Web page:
Our understanding of the functional role of posttranscriptionally modified nucleosides in protein synthesis, especially those localized to ribosomal ribonucleic acids (rRNAs), is limited largely by the lack of methods that can identify and characterize their interactions with proteins. The long-term goal of our research has been and continues to be to develop appropriate mass spectrometric approaches to characterize the structure of the ribosome in terms of RNA and RNA-protein interactions. The goals of this renewal are to develop new and improved mass spectrometry (MS) approaches to identify and characterize RNA-protein interactions within the ribosome, and to apply these methods to obtain biologically relevant information about ribosome structure and function.
The first aim will focus on cross-link identification and sequencing. Those developments will be used to identify specific recognition elements of the RNAs and ribosomal proteins involved in the initiation step in protein synthesis.
The second aim will focus on identifying and quantifying pseudouridine. Those developments will be used to quantitatively characterize pseudouridines present in 23S rRNA. The significance of these proposed studies include bioanalytical MS developments for identifying and sequencing RNA-protein (or DNA-protein) cross-links and the quantitative determination of pseudouridine with site specificity. This research plan will yield important biological information on the ribosome including how messages lacking the Shine-Dalgarno motif are bound before translation, the role of ribosomal protein L31 in the initiation step, and the mode of action for the 23S rRNA pseudouridine synthase RluD. Innovations in the proposed research plan include developing liquid chromatography inductively coupled plasma mass spectrometry (LC-ICP-MS) for selective identification of nucleic acid-protein cross-links, the use of electron transfer dissocation (ETD) for sequencing the peptide moiety in an oligonucleotide:peptide heteroconjugate, which leads to a robust MS/MS method for cross-link sequencing, and creating a quantitative assay for pseudouridine. This research plan will yield new and improved approaches for characterizing RNA-protein interactions. Additionally, while the technology and method developments from this research will be used to characterize the ribosome, many of the developments will have broad applicability for investigators interested in characterizing other ribonucleoprotein complexes, DNA-protein complexes, or other nucleic acid systems. Importantly, this research plan will provide new tools and information of importance about protein synthesis, which is fundamentally significant and relevant to human health.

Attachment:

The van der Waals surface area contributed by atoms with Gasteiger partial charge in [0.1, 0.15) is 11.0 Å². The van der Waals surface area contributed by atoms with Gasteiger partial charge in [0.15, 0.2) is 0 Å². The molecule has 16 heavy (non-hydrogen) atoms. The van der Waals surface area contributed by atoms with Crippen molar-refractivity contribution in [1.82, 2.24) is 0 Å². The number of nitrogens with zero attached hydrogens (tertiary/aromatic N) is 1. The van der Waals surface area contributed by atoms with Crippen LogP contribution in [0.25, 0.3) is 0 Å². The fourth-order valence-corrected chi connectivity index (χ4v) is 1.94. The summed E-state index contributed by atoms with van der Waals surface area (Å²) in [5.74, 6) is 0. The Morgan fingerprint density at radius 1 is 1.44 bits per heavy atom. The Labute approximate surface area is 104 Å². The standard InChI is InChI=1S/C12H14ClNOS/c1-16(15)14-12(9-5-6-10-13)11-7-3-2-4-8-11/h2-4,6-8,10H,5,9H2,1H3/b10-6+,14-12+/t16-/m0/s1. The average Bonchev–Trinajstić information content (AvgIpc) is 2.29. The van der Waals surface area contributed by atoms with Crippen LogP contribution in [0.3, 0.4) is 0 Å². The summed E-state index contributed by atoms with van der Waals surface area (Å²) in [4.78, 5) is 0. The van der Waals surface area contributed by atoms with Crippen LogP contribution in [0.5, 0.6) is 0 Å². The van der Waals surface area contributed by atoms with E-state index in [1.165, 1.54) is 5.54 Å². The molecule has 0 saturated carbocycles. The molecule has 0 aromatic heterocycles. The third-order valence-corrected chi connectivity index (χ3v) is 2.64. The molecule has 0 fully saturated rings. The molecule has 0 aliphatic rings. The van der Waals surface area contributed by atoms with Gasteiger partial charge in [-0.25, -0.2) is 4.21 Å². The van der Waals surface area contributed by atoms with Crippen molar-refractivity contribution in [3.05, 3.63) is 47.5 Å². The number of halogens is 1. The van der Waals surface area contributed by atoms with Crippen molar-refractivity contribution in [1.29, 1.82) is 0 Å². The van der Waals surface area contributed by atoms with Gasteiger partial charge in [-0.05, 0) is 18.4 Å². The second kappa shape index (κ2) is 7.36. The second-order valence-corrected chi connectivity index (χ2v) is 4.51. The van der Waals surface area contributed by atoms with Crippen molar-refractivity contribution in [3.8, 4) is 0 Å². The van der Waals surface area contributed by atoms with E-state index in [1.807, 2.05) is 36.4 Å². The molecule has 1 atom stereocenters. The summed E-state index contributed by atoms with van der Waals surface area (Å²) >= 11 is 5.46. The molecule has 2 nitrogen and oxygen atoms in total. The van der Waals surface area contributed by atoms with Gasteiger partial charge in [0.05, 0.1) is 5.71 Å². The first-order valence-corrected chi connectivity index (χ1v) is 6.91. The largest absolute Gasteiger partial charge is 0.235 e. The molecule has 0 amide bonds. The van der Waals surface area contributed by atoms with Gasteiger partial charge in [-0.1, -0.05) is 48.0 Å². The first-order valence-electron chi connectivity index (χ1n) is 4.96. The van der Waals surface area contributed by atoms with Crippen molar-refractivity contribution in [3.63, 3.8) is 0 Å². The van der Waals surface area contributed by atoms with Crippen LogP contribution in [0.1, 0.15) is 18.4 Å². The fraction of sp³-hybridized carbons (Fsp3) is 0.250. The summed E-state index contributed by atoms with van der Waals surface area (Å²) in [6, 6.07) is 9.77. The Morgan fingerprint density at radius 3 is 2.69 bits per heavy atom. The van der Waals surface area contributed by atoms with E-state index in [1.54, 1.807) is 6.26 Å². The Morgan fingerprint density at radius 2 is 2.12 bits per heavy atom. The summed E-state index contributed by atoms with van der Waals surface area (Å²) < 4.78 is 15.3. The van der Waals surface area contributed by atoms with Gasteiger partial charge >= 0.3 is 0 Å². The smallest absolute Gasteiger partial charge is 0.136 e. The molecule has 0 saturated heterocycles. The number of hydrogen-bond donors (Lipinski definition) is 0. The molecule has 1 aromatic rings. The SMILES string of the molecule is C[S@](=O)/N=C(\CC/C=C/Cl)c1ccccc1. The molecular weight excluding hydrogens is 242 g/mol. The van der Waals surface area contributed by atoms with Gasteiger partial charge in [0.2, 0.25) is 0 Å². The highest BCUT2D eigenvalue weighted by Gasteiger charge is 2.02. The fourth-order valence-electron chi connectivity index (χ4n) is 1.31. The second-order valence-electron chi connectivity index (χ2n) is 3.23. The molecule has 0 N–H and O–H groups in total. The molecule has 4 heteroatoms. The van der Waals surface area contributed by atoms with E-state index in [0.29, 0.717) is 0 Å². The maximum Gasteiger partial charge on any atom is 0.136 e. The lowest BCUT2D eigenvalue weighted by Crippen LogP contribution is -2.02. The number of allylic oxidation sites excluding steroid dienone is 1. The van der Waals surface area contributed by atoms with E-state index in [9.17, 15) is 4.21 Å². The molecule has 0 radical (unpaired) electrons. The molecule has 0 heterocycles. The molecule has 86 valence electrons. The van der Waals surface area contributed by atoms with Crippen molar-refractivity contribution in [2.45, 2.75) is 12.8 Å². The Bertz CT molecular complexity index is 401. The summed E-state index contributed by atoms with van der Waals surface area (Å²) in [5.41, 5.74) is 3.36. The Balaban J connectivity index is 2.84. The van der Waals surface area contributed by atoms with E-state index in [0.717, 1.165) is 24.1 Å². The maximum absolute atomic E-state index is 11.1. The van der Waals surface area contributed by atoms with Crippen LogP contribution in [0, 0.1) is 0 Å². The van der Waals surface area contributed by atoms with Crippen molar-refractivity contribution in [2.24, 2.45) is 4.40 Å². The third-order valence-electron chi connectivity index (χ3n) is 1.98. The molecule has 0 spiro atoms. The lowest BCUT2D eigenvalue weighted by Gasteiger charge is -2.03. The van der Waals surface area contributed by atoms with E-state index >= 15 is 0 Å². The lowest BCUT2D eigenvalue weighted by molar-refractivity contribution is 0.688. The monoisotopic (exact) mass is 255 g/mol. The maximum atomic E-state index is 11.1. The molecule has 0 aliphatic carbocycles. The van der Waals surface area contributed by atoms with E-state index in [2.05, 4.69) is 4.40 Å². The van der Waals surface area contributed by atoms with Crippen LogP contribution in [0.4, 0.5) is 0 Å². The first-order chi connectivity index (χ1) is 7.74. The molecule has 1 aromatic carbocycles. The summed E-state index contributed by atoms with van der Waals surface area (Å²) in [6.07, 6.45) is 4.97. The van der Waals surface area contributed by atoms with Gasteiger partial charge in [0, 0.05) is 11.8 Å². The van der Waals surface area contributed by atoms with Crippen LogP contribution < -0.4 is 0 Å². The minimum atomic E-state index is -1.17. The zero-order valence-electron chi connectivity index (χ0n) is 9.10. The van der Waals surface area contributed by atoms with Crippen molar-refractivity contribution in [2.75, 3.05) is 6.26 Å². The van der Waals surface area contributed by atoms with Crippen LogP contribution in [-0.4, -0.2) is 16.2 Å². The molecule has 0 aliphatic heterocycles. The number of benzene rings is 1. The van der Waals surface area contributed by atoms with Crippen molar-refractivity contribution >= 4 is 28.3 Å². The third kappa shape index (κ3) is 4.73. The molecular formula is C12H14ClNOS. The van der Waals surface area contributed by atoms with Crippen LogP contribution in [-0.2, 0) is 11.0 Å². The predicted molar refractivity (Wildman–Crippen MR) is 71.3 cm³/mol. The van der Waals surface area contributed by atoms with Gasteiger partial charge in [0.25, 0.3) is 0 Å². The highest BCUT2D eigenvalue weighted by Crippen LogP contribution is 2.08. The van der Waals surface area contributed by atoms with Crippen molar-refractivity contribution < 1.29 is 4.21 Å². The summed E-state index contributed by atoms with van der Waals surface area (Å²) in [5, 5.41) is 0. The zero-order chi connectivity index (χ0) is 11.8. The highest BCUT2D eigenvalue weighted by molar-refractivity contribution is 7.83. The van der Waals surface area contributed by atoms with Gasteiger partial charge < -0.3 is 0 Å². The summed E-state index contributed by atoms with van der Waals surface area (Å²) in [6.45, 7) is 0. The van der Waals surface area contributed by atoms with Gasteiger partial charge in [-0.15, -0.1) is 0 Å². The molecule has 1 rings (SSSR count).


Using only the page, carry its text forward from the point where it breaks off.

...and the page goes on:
Protein synthesis is a fundamental biological process required for life. The site of protein synthesis, the ribosome, is a large macromolecule composed of RNAs and proteins. Understanding how RNAs and proteins interact, and how they are modified, is important to differentiate bacterial ribosomes from those of higher organisms, such as mammals. This research will create new tools that enable researchers to characterize ribosomes, and these tools will be used here to obtain important information relating to early steps in protein synthesis.
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